Logan taped the sign up in the front window and wondered if temp services had cooks—it was worth a try.
He was still running his finger over the tape when a beautiful dark-haired woman dragging a suitcase shouldered the door open. She was a little thing with black shoulder-length hair, pale, almost translucent skin, and the darkest blue eyes he’d ever seen.
“You’re hiring a cook?”
Logan shot a glance at Rocki and Francis, who stood beside the bar with their mouths hanging open.
“That’s what the sign says. Can you cook?”
“Honey, there’s nothing I can’t do in a kitchen.” She had a deep, smoky voice that made him think of tangled sheets and sleepy sex.
Between her voice and her comment, Logan’s mind spun directly into the gutter. What was wrong with him? Not only was she not his type, but he was engaged. He cleared his throat, temporarily rendered speechless.
“Lucky for you, I’m looking for a job. Can I see the kitchen?”
“I won’t work in a dirty or unsafe kitchen.”
“Where have you worked?”
“Here and there. You know how it is in the restaurant business.” She pulled a menu out of the rack on the side of the hostess stand and paged through it. “There’s nothing on here I can’t handle. How many people do you seat in a night?”
Logan looked at Rocki and Francis. The two of them shrugged.
“I don’t know. I just took over the place last night—I’m filling in for the month. It was a really bad time for the cook to quit.”
She smiled and she went from beautiful in a girl-next-door kind of way to simply stunning. “It’s a good thing I walked by, then.” She looked around. “I assume the kitchen is through there?” She pointed at the swinging double doors.
“Yes, it is.”
“Okay then, let’s take a look.” She set her backpack and suitcase on the bench of a booth and he found himself following her to the kitchen.
“Did you close today because you lost your cook?”
“No, we’re only open Tuesday through Saturday.”
She shot him another heart-stopping grin. Nope, he hadn’t imagined it. She was absolutely staggering. Her lips were full, rose-colored, and bare. She wasn’t wearing all that lip crap Payton was always applying—most of which tasted bad enough to put him off kissing for life. If this woman wore makeup, he couldn’t detect it—not that she needed it. Her eyelashes were coal black, full enough to create shadows on her pale cheeks, and as long as Payton’s fake ones.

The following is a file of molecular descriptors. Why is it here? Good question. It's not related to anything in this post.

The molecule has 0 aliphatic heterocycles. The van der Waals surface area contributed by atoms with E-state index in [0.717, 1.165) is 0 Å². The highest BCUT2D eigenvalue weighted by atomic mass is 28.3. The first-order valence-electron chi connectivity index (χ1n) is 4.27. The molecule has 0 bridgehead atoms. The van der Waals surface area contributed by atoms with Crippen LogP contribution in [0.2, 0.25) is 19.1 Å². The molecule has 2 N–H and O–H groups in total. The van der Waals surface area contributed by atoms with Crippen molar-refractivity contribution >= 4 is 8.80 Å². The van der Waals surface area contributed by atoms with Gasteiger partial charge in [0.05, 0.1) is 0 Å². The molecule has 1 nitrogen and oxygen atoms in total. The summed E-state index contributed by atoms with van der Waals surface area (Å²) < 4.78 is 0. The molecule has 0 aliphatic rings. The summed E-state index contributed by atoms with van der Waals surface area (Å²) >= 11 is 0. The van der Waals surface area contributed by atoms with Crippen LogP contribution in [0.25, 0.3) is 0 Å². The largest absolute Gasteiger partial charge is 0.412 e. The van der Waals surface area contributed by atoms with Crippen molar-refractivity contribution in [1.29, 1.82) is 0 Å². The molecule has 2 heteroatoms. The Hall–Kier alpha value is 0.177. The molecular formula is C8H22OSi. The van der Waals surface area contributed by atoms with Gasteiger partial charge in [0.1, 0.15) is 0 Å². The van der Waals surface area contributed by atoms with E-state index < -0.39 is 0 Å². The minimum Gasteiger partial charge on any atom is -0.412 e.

“So I’ll only have to work five days a week? It’ll seem like a vacation.”
The way she spoke, he’d think he’d given her the job. He hadn’t. Still, he followed her into the kitchen and couldn’t help but notice that her back was as attractive as her front—not that he was looking. His cell phone vibrated. He snuck a peek—Payton—and shoved his phone into his pocket as the woman inspected the kitchen like a general inspecting her troops.
She even ran her finger under the hood. “Your cook kept a clean kitchen. I like that.” She took a turn through the walk-through refrigerator, stepped out, and closed the door behind her. “Okay, I’ll take the job.”
“You will?” He shook his head. “Hold on, I haven’t even offered it yet. Hell, I don’t even know your name.”
She stepped toward him and held out her hand. “Skye. Skye Sinclair.”
He took it—her hand was small, warm, and as callused as his. Her shake was surprisingly firm considering she barely came up to his shoulder, and her touch sent a shock wave through him that had him holding on to see if it would continue. It did.
Thanks so much for being here, Robin! So now, everyone show your love and tell us if you’re salty or sweet people! Two lucky commenters will win a copy of Robin’s book. Check back next week to see if you’ve won!
You’re the One is available now at: